So after this committee sat through days of public hearings and reading hundreds of pages of written submissions, all on traffic safety, what was the result on impaired driving?

The Recommendations

In August 2013, the SCTS submitted their final report, along with 26 recommendations, 8 of which related to impaired driving. Here’s what they were:

  1. Zero drug and alcohol tolerance for drivers up to 19 and any drivers in the Graduated Driver’s Licensing (GDL) program.
  2. That SGI fully fund up to 120 new officers dedicated to traffic enforcement over a four-year period and that the majority of these new officers be RCMP officers with some also being assigned to Municipal Policing.
  3. SGI work collaboratively with the Ministry of Justice, policing division, and Saskatchewan Liquor and Gaming Authority to research and implement technologies, such as Automated License Recognition program.
  4. SLGA work with SGI to produce traffic safety messages throughout the whole year through communication means including billboards, social media and radio.
  5. SGI evaluate the Impairing Factors section in the Saskatchewan Driver’s Handbook to ensure it’s current and emphasizes the seriousness of impaired driving.
  6.  SGI and SLGA conduct rural and urban roadside surveys for baseline information about impaired driving and that a further study be conducted two years after implementation of recommendations to evaluate outcomes.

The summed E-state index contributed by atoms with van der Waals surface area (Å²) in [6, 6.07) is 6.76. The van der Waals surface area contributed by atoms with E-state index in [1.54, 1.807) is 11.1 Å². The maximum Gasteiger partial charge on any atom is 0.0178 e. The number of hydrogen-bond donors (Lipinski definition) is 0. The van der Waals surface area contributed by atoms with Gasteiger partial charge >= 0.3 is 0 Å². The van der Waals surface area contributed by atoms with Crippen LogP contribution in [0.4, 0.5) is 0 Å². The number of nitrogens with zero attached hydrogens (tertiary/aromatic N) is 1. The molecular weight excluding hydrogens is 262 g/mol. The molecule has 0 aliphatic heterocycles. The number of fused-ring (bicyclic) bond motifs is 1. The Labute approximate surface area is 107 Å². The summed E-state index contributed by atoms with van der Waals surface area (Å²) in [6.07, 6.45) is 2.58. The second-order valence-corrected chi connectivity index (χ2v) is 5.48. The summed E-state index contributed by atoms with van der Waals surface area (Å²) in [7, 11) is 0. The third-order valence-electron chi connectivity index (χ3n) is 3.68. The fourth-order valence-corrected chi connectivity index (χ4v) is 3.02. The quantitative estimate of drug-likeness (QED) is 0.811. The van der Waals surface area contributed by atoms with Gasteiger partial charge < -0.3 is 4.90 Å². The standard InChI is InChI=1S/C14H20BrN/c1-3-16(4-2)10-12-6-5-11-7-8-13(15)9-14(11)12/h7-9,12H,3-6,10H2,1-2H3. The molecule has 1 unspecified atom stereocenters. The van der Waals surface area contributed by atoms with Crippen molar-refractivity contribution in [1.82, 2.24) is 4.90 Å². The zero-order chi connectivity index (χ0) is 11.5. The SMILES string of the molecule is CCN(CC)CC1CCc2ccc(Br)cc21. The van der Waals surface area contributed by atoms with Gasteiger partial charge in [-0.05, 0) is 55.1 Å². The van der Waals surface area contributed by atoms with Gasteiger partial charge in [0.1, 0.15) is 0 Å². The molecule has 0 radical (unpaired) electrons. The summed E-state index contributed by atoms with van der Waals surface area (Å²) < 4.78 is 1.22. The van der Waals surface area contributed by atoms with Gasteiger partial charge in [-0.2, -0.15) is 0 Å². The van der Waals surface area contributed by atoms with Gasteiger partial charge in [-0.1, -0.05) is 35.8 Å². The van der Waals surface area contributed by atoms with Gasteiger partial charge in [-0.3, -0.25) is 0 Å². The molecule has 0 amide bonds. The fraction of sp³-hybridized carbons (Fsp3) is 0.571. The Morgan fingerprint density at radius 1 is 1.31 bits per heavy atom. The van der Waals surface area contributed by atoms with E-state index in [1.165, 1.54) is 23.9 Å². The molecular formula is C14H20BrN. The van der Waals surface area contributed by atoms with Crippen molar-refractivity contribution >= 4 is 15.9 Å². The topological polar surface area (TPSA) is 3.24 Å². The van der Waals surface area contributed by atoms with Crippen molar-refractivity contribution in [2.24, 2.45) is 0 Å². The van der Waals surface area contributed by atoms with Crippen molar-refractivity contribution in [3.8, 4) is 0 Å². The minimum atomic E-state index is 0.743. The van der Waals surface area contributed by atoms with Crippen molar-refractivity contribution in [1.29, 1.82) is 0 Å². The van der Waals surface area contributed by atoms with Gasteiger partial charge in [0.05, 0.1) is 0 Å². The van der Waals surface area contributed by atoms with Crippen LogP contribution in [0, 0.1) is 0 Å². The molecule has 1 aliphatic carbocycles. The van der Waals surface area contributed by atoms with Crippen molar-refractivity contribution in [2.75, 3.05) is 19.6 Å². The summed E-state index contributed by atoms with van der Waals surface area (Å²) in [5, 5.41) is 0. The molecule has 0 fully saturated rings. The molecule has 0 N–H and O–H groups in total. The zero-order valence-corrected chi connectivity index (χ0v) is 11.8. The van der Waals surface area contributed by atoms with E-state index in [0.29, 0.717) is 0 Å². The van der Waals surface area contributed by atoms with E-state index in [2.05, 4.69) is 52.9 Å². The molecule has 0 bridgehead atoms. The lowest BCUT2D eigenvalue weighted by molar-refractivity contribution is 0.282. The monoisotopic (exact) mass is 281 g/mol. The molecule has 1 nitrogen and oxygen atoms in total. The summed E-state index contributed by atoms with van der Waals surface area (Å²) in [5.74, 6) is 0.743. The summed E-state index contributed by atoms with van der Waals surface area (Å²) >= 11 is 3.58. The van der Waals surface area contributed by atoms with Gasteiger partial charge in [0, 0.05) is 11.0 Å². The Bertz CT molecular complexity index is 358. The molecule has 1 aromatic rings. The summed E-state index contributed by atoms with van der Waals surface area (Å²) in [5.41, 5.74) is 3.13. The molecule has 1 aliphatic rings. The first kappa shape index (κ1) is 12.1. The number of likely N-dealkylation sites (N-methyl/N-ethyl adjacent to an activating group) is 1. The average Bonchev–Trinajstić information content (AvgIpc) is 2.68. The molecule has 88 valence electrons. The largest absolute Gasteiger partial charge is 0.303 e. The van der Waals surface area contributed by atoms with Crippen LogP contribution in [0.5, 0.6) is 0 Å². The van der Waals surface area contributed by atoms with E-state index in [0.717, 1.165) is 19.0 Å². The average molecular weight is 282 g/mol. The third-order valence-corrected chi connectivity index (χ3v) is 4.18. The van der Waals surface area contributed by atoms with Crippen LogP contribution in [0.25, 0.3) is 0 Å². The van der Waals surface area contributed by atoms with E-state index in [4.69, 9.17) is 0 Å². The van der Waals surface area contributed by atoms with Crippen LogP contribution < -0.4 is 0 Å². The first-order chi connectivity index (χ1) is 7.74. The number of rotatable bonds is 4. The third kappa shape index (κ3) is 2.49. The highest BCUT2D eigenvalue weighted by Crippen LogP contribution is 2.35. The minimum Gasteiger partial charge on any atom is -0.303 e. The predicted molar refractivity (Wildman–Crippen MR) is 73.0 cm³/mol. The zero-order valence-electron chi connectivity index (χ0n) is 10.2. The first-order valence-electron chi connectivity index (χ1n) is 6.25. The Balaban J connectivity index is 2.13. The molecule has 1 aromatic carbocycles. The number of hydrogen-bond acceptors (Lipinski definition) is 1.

7. Serve It Right Saskatchewan become mandatory for all new employees who serve alcohol.
  8. A range of administrative sanctions (ie fines, impoundment, license suspensions), including the following for a first offence:

screenshot-737screenshot-761

Notice what’s not there?

BC and Alberta’s highly recommended, proven-successful IRP program, inclusive of 3-day impoundment on first offense in Warn Zone.

You know, the one that the committee was told had reduced drunk-driving deaths in BC by 50 per cent in just two years (2010-2012).

Now, the IRP program has not been without flaw. Defence lawyers are all over it, as they should be, that’s their job. Taking away people’s personal property isn’t exactly a popular move, and no government or law enforcement should take that action lightly. The BC law has been challenged, successfully, resulting in tweaks and modifications, but absolutely no backtracking by that province, who remain firmly convinced of it’s success, claiming 260 lives have been saved since 2010.

So why wouldn’t the SCTS committee not have even recommended this seemingly lifesaving impaired driving strategy to the Government of Saskatchewan?

I have no idea, because of course, the committee debated their recommendations in camera before presenting them.

There are clues, however, that discussion on this one was heated.

From Saskatoon Riversdale MLA and SCTS deputy chair Danielle Chartier, in the October 2013 fall sitting of the Legislature:

“Today after question period, the government will table the committee’s report which contains many good recommendations to make our roads safer. It doesn’t contain, however, one particular recommendation that has been proven to save lives, which was the goal of the committee.